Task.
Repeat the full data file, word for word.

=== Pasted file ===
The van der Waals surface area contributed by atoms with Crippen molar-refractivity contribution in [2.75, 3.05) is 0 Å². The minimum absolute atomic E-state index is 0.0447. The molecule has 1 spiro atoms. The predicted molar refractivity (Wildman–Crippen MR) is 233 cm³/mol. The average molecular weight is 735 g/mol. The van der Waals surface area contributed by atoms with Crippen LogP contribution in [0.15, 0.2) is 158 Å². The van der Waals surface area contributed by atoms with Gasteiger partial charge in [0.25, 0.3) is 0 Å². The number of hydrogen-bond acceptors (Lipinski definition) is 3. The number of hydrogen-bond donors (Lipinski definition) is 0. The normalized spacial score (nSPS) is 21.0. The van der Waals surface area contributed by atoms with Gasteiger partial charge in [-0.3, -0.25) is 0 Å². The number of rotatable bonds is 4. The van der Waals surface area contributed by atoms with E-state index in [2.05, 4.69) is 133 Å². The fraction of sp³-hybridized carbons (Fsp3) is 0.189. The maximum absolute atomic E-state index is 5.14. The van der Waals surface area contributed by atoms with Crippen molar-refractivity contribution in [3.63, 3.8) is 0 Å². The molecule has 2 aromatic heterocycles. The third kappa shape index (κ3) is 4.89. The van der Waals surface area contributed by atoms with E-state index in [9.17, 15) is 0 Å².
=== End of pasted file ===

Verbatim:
The van der Waals surface area contributed by atoms with Crippen molar-refractivity contribution in [2.75, 3.05) is 0 Å². The minimum absolute atomic E-state index is 0.0447. The molecule has 1 spiro atoms. The predicted molar refractivity (Wildman–Crippen MR) is 233 cm³/mol. The average molecular weight is 735 g/mol. The van der Waals surface area contributed by atoms with Crippen LogP contribution in [0.15, 0.2) is 158 Å². The van der Waals surface area contributed by atoms with Gasteiger partial charge in [0.25, 0.3) is 0 Å². The number of hydrogen-bond acceptors (Lipinski definition) is 3. The number of hydrogen-bond donors (Lipinski definition) is 0. The normalized spacial score (nSPS) is 21.0. The van der Waals surface area contributed by atoms with Gasteiger partial charge in [-0.3, -0.25) is 0 Å². The number of rotatable bonds is 4. The van der Waals surface area contributed by atoms with E-state index in [2.05, 4.69) is 133 Å². The fraction of sp³-hybridized carbons (Fsp3) is 0.189. The maximum absolute atomic E-state index is 5.14. The van der Waals surface area contributed by atoms with Crippen molar-refractivity contribution in [3.63, 3.8) is 0 Å². The molecule has 2 aromatic heterocycles. The third kappa shape index (κ3) is 4.89. The van der Waals surface area contributed by atoms with E-state index in [9.17, 15) is 0 Å².